The latest research conducted by the International Labor Organization (ILO) has revealed the actual conditions of recruitment and employment for migrant domestic workers in Indonesia and Malaysia, as disclosed in a workshop in Jakarta on Tuesday [November 3, 2015].

Presented in the Binational Workshop on Labor Migration in Domestic Work, the findings of the research are expected to provide a better understanding of the recruitment and working conditions of migrant domestic workers, the risks of forced labor and trafficking that they currently face and the degree to which employers in Malaysia are complying with an MoU between the Indonesian and Malaysian governments.

The ILO is holding the two-day workshop in Jakarta, which will end on Wednesday, through its Global Action Program on Migrant Domestic Workers and Their Families and Tripartite Action for the Protection and Promotion of the Right of Migrant Workers in the ASEAN Regional (ASEAN Triangle) project.

ILO country director in Indonesia, Francesco d’Odivido, stated that the ILO, together with its social partners, was committed to improving working conditions of Indonesian migrant workers, particularly migrant domestic workers, both in Indonesia and in destination countries.

“It is the ILO’s great pleasure to bring together constituents and key stakeholders from Indonesia and Malaysia to review the results of the research on the actual conditions of recruitment and employment of migrant domestic workers,” d’Odivido said on Tuesday.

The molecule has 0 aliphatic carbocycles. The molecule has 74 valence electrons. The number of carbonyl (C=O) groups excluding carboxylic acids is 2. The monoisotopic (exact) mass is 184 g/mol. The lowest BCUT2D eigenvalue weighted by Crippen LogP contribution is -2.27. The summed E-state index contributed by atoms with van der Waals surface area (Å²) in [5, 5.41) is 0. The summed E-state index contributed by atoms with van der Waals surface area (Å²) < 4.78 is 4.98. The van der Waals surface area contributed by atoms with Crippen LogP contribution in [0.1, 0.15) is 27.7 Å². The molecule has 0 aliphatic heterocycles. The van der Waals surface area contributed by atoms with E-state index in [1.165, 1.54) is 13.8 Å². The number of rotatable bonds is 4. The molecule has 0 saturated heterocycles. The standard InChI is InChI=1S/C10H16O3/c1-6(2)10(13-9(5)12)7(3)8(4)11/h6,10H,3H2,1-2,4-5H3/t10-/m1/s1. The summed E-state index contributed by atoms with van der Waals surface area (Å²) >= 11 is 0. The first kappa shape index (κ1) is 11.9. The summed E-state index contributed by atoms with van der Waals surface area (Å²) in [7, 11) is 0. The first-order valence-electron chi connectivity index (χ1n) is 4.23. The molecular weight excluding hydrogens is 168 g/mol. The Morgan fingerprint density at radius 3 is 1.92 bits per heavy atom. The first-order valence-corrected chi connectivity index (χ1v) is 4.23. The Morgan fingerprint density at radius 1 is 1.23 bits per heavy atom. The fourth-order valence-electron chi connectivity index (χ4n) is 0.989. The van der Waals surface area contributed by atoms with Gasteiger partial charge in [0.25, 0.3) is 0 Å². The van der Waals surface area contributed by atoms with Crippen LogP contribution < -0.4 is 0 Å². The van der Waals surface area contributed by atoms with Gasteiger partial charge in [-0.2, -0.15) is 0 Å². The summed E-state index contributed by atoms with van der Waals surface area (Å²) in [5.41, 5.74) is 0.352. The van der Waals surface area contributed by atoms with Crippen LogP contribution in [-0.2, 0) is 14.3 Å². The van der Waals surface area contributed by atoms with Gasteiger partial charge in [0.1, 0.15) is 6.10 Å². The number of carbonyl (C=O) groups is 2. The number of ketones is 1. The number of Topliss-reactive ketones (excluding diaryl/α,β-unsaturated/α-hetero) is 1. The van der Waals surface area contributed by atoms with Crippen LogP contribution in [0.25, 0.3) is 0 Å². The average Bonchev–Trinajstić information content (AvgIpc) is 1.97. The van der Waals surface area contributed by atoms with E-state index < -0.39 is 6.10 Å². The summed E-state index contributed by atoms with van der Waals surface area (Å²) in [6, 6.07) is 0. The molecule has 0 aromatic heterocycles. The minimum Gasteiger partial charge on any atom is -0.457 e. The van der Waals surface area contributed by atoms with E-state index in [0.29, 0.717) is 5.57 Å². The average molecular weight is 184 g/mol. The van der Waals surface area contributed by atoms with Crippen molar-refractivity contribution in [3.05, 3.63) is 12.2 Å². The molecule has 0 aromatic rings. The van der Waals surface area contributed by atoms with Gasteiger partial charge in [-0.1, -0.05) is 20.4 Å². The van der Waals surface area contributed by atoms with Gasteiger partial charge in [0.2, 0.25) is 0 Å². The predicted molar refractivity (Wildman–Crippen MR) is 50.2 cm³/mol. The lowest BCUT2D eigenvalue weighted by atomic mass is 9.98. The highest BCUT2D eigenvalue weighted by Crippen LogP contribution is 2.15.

“I believe this information will foster healthy dialogue among relevant stakeholders from the two countries and aimed to ensure better access, for all migrant domestic workers, to decent work and labor rights protection,” he added.

The research was conducted in five provinces of Indonesia: East Java, West Kalimantan, East Nusa Tenggara and Riau Islands. Three provinces, namely East Java, West Kalimantan and East Nusa Tenggara, are known as origin areas for Indonesian migrant workers. They also represent specific characteristics of both western and eastern parts of Indonesia. Meanwhile, Riau Islands is home to protection houses and trauma centers for abused domestic migrant workers whom have returned home.

Malaysia is a major destination country for migrant domestic workers, most of which are from Indonesia. Malaysia’s Human Resources Ministry recorded 180,000 documented migrant domestic workers in Malaysia as of June 2013. (ebf) – See more at: